- British sculptor Jason deCaires Taylor co-founded the Museo Subacuatico de Arte in Cancun, Mexico, in 2009.
- Over the years he has installed more than 450 works of art in the underwater museum
- Some sculptures are barely recognisable after coral, sea urchins and other marine life have made them their homes
Transformation: Jason deCaires Taylor's sculpture of Brian, the owner of a Harley Davidson showroom in Canada, has been taken over by marine life in the Museum of Subaquatic Art in Cancun, Mexico
While most artists would be distraught at their work being vandalised, one sculptor believes the erosion of his underwater pieces by marine life has only made them better.
More than 450 figurative sculptures have been installed in the underwater museum, the Museo Subacuatico de Arte, since British sculptor Jason deCaires Taylor co-founded it back in 2009 off the coast of Cancun, Mexico.
But many of the artworks, all part of 'The Silent Evolution' project', are unrecognisable today after coral, sea urchins and other marine life have taken them over as their new home.
Underwater artwork: A sculpture based on a local school teacher called Veronica, pictured left, is now encrusted with coral and covered in sea urchins.
Pictured above is another piece from 'The Silent Evolution' project which has been transformed by sea-life over the years
New home: This work by deCaires Taylor is based on Paz, a local fisherman from Acapulco.
It is located 10 metres below the sea surface in the Museum of Subaquatic Art in Cancun, Mexico, and is now home to a vast array of sea-life
The 39-year-old said: 'When I place them underwater it is the beginning of their lifecycle. For me they only come alive when they have their underwater patina.
'They are made from inert cement but when you see the skin of capillaries and tubular networks of the marine life and sponges colonising them, it makes them feel immortal.'
The sculptures are all based on real-life people including Brian, the owner of a Harley Davidson showroom in Canada; Paz, a fisherman from Acapulco, Mexico; and Veronica, a local school teacher.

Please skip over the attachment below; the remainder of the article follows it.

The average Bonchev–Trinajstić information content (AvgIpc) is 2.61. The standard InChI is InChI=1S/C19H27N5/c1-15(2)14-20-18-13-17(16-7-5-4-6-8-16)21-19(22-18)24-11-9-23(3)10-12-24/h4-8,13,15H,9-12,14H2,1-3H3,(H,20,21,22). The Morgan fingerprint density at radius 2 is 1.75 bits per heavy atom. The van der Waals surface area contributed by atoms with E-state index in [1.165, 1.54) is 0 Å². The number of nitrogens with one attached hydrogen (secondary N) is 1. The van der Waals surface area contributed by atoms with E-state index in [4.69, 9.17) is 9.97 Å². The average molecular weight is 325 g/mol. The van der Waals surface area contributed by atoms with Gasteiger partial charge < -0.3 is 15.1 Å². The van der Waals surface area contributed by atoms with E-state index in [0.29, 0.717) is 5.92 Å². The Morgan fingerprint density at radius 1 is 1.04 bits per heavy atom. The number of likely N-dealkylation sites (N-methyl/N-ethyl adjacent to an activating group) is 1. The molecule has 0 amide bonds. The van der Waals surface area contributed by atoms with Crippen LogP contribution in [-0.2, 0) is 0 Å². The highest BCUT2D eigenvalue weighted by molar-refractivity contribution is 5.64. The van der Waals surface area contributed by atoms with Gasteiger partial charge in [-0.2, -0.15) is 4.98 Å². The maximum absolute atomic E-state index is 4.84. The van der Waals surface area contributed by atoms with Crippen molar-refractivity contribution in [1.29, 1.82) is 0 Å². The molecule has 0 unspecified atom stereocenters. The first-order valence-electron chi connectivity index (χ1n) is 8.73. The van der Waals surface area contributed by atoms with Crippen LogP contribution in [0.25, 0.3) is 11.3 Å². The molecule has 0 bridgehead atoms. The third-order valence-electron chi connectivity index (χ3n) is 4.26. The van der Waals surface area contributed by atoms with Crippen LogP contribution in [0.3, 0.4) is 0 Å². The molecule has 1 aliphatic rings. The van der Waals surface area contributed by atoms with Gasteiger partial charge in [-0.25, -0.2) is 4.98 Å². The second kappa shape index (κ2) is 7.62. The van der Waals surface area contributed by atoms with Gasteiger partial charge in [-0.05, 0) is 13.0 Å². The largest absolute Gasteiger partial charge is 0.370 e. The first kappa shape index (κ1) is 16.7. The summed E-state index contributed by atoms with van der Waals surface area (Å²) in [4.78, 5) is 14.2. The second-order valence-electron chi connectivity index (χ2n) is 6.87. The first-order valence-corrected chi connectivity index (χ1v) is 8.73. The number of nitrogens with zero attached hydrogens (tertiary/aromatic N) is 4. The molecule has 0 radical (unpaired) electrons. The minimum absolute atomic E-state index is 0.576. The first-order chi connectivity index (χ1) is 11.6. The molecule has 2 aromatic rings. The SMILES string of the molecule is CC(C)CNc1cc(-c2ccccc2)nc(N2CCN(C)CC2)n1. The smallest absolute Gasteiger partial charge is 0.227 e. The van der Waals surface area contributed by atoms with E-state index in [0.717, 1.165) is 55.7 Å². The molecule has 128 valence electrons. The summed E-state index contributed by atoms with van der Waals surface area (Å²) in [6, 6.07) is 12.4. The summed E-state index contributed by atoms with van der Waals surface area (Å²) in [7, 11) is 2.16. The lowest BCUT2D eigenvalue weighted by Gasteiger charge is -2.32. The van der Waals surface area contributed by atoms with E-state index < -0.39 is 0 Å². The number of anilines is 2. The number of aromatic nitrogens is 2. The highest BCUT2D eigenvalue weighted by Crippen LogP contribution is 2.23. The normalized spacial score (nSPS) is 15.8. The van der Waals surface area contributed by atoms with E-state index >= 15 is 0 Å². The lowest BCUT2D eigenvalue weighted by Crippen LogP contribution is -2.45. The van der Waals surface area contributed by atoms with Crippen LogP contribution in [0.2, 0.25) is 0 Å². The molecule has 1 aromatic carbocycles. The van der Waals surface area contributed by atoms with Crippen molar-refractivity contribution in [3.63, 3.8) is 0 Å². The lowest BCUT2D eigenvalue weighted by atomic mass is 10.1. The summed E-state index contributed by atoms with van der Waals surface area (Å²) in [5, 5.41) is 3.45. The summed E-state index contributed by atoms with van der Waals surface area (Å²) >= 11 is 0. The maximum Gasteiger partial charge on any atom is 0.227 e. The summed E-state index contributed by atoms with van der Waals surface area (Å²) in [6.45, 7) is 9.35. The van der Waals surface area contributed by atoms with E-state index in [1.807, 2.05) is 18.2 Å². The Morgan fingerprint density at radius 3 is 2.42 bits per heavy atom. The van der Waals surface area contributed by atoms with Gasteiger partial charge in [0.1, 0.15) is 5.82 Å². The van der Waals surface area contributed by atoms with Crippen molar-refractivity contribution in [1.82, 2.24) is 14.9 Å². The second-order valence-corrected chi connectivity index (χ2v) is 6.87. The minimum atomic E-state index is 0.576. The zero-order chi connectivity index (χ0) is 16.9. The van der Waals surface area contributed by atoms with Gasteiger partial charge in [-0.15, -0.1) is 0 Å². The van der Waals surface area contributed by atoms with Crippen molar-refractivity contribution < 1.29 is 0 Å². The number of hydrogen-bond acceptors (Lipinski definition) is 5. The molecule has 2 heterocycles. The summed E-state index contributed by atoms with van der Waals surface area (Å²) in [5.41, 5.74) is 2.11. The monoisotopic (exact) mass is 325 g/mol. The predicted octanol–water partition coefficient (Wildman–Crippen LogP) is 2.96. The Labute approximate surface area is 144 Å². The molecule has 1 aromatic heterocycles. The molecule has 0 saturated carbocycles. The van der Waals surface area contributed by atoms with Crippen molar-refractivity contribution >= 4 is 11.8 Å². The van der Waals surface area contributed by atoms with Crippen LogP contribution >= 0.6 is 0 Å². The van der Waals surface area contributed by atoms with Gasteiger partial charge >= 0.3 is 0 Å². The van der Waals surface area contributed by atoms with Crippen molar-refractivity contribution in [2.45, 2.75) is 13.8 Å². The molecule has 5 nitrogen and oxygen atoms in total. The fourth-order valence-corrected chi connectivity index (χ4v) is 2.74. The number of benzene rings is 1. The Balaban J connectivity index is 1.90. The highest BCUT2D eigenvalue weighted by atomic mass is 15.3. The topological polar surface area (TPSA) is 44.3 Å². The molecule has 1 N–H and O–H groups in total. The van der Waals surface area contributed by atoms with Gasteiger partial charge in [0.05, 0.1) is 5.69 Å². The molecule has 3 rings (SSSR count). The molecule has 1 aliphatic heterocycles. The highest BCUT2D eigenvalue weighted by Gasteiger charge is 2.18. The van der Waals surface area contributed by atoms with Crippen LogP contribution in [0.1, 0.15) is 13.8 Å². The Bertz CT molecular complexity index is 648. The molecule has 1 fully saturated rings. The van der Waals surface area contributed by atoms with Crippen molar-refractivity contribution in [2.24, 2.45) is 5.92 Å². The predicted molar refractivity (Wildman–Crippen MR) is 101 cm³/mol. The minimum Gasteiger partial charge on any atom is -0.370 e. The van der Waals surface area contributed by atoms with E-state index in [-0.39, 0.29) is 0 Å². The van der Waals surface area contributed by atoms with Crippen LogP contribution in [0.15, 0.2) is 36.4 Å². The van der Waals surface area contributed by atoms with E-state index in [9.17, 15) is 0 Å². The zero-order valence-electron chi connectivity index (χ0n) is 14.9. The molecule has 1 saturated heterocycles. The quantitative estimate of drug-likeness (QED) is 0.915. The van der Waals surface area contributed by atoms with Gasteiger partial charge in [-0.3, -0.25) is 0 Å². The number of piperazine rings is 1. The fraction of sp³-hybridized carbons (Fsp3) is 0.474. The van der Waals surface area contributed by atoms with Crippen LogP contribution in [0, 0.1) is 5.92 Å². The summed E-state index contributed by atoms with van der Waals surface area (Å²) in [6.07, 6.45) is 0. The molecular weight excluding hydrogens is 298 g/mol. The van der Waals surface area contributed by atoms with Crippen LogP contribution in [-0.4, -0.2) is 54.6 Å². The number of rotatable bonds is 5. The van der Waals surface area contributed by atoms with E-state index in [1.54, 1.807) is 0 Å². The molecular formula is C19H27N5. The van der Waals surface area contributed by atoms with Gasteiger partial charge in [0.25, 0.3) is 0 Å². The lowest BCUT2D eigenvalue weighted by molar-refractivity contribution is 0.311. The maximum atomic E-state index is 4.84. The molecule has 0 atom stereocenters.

Over time the works have become encrusted with hundreds of luridly-coloured sea sponges, spiny sea urchins and marine plants called hydroids, capable of delivering a nasty sting when touched.
Coming to life: Jason deCaires Taylor believes the sculptures only come alive when they are covered in marine life
Life below the surface: 'The Anchors', a sculpture by Jason deCaires Taylor, sits in a bed of sea grass
The spiny sea urchins crawl across the faces of the sculptures, 10 metres below the surface, and provide a useful service to deCaires Taylor by eating the algae that can prevent coral from forming.
Asked if he has any plans to prune back the growth on his works to ensure they do not become obscured, the artist is resolute.
'No, the plan is leave them as they are,' deCaires Taylor said.
'The human figure is so embedded in our psyche that even a small reference to our anatomy helps us comprehend the artwork.'
Despite their foreboding appearance of the sculptures, deCaires Taylor says that to him they feel 'almost feel like family', although he admits that visitors to the museum are occasionally spooked.
'Some times people get a little scared, it depends on the conditions of the day,' deCaires Taylor said. 'If the water is clear with bright sun the figures have a slightly euphoric feel, other days when it is cloudy or the water murky the encounter can be quite startling.
'Each character has a unique story and it is very exciting for me watching nature take over.'
Under the sea: Jason deCaires Taylor's underwater sculpture 'Vein Man' at the Museo Subacu·tico de Arte.
Over time bright yellow fire coral will travel along the stainless steel lattice and look like blood through veins
Living art: An underwater sculpture by artist Jason deCaires Taylor, entitled 'Resurrection'.
The work uses live purple Gorgonian fan coral (Gorgonia flabellum), which had been displaced from the reef system in a storm
Man on fire: The artist's sculpture 'Self-Immolation', is made from black pH neutral marine cement, and depicts a solitary burning figure.
Over time it will be overrun with fast-growing, bright yellow live fire coral.
The artist is happy to abandon his works to the waves, but does acknowledge that there can be downsides to working in an underwater environment.